Background: Etomidate may affect adrenocortical function. We conducted an investigation of the comparative effects of etomidate and propofol during electroconvulsive therapy (ECT) on adrenocortical function and hemodynamics.
Methods: Patients in group T received etomidate and those in group B received propofol during intravenous anesthesia in ECT. Patients underwent ECT once every 2 days for 6 times. The serum levels of cortisol (Cor) and adrenocorticotropic hormone were determined 5 minutes before first anesthesia (baseline level, D0), and 24 hours (D1) as well as 48 hours after the last ECT (D2). At the same time, the hemodynamics was measured 2 minutes before anesthetic induction (T0), 30 seconds (T1) and 20 minutes after ECT (T2). Electrographic seizure duration (t), average seizure energy index, and postictal suppression index were recorded.
Results: Compared with the baseline level, serum Cor levels in group T were markedly decreased, but in normal ranges, at 24 hours after second and sixth treatments. No significant difference in serum Cor level was observed between the baseline and 48 hours posttreatment. In group B, there was no significant difference in serum Cor level between the baseline and 24 hours as well as 48 hours after each treatment. Furthermore, no significant difference in adrenocorticotropic hormone level was observed between the baseline and 24 hours as well as 48 hours posttreatment. However, the hemodynamics markedly changed during ECT and reached the preanesthetic level at 20 minutes posttreatment. The ECT-induced seizure duration in group T was longer than that in group B. However, seizure energy index and postictal suppression index was not significantly different between groups T and B.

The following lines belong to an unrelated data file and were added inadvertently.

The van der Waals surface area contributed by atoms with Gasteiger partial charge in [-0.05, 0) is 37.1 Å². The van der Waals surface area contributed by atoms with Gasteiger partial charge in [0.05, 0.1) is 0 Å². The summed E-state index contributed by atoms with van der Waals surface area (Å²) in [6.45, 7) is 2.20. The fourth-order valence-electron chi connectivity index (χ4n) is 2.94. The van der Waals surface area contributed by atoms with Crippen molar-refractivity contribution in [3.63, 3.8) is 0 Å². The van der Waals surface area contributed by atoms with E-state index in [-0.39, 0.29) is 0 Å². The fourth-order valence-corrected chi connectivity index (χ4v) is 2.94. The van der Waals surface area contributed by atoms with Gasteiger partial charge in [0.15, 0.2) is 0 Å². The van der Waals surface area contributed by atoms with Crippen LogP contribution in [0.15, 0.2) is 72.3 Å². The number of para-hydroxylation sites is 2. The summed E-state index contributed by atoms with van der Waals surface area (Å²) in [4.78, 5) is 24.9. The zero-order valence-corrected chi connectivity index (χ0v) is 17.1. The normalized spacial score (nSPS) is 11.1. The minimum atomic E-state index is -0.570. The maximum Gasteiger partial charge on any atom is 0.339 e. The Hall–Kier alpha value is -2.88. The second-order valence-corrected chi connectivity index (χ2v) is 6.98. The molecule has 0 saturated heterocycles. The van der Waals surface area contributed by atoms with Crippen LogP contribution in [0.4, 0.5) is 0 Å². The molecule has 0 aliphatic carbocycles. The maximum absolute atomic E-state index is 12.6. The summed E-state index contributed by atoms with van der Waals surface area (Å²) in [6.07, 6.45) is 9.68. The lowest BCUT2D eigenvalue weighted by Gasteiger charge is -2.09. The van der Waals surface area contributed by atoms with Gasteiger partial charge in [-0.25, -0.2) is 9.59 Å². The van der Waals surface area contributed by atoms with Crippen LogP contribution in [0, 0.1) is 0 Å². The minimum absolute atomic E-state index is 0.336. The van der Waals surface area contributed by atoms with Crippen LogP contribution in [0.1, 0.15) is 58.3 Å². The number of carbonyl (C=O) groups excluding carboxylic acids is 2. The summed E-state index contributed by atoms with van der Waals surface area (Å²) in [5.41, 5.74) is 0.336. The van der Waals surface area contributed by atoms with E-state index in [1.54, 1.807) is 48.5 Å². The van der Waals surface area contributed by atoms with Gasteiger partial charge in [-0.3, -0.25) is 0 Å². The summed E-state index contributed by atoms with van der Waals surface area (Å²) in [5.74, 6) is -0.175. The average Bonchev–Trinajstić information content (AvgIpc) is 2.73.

Conclusions: Etomidate and propofol would not affect the adrenocortical function during ECT, and hemodynamics reached normal level in a short time after ECT. Etomidate and propofol were both safe intravenous anesthetics during ECT, although etomidate was associated with comparatively longer seizure duration.
From the *Department of Anesthesiology, The Affiliated Brain Hospital, Nanjing Medical University; †The Affiliated Drum and Tower Hospital of Nanjing University Medical School, Nanjing; and ‡Department of Anesthesiology, Yangzhou No.1 People’s Hospital, Yangzhou, China.
Received for publication September 8, 2010; accepted March 1, 2011.
Reprints: Xiao-Hai Wang, MD, Department of Anesthesiology, The Affiliated Drum and Tower Hospital of Nanjing University Medical School, Nanjing, China (e-mail: firstname.lastname@example.org).
The authors have no conflict of interest to declare.